Green, A Short Story

Rated 4.13/5 based on 8 reviews
An off-world trader and a green civil rights activist walk into a trendy restaurant on a desert planet...

This unusual and provocative short story by Sara Zaske was shortlisted for The Reader's 2012 Short Story competition.
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About Sara Zaske

Sara Zaske is an American writer who lived in Berlin for six and a half years. Her articles have appeared in the New York Times, The Wall Street Journal, The, and among other places. In addition to her young adult fantasy novel THE FIRST, she is the author of the book ACHTUNG BABY: AN AMERICAN MOM ON THE GERMAN ART OF RAISING SELF-RELIANT CHILDREN published by Picador in January 2018. She now lives in Idaho with her husband and two children.

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Reviews of Green, A Short Story by Sara Zaske

Mike White reviewed on Aug. 15, 2017

This story manages to integrate a lot of ideas at once, and that's always positive in science fiction. It's certainly a well-written and detailed work.
(review of free book)
James Jenkins reviewed on April 2, 2015

well written, flows nicely, a story and thoughts on humanity all well combined. There is room to expand this in to a longer work. I will be looking at the authors other works.
(review of free book)
Tahlia Newland reviewed on July 24, 2013

Sara Zaske knows how to write a good short story. I loved this one even more than I loved Green. It's set in a world of the future where zoos have ceased running for fear of terrorist attacks. The last Zoo has a janitor and one old blind polar bear that hid when the authorities took all the other animals away. Enter a young man working on a thesis, who turns the zoo into a modern 'natural' zoo. It's an awesome idea and I loved what he did. The zoo idea makes a nice little statement, and the story is topped off with an unexpected ending. Another excellent story from Ms Zaske. I approve it for addition to the Awesome Indies list.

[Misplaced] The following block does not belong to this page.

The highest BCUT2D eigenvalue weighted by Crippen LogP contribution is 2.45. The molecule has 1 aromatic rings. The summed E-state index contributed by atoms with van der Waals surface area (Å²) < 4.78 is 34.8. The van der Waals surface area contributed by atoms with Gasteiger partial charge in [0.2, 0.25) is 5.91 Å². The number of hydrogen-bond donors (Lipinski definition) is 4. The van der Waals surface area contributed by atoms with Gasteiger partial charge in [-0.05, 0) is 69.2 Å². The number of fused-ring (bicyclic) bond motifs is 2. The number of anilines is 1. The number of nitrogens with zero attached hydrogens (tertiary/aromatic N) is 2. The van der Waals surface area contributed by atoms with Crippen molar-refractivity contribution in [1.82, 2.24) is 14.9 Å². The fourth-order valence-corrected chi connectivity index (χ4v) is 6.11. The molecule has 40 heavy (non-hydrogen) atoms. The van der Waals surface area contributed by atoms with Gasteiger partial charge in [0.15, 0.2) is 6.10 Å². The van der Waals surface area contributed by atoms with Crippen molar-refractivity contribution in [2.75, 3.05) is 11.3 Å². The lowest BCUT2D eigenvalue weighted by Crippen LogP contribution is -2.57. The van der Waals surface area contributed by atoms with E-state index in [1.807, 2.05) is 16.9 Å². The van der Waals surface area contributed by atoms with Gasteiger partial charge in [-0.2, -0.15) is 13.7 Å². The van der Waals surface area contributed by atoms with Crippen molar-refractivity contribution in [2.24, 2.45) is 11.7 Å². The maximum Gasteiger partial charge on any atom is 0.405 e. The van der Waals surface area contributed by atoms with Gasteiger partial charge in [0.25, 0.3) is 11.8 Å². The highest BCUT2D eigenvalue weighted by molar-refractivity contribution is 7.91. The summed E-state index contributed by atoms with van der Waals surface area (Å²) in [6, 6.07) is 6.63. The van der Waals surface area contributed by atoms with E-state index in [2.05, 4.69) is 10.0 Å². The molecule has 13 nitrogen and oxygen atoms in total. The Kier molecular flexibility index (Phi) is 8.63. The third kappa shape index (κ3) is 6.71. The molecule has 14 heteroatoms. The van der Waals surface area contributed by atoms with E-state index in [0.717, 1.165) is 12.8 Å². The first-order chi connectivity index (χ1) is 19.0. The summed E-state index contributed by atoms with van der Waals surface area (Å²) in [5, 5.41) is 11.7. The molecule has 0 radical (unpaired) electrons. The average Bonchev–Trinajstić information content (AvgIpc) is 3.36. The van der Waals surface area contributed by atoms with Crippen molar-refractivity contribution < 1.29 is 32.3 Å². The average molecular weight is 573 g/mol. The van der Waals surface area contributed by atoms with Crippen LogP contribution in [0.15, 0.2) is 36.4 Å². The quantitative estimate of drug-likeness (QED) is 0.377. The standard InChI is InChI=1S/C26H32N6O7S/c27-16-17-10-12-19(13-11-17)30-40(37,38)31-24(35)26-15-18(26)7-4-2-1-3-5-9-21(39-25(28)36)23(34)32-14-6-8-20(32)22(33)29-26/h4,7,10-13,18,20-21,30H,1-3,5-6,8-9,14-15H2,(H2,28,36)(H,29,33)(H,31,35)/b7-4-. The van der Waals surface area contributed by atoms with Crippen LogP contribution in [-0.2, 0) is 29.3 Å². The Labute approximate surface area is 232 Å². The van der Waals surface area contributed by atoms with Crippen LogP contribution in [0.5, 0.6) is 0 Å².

(review of free book)
Ellie Ann reviewed on July 12, 2013

My favorite part of it was the witty banter between Mira and Luis. Mira was so bright and wonderful! I also really enjoyed the thoughtful themes of race and class. SO well done.
(review of free book)
WyrdStar reviewed on June 7, 2013

Nicely-written, thought-provoking sideways look at race/class issues.
(review of free book)
Michelle de Villiers reviewed on May 30, 2013

I enjoyed it! The green civil rights activist and wasabi waiter made me smile.
(review of free book)
S. A. Barton reviewed on Aug. 18, 2012

It's hard to comment too deeply on the themes here without ruining the ending... I will say only that this story casts its net a little more broadly than I suspected it would when I began reading.
An enjoyable read.
(review of free book)
Jamie Brindle reviewed on Aug. 11, 2012

Intelligently written story with some interesting ideas, though some people may find there is not enough action to suit their tastes. (If you like your science fiction chock to the brim with hi power photon mega-missiles and transgalactic snarf monsters from the planet Znarg, this might not quite be your cup of tea!).
The central idea is strong enough to hook the reader in, and there's some nice musings on class and race and power. Not a masterpiece, but not a waste of my time, either!
(review of free book)
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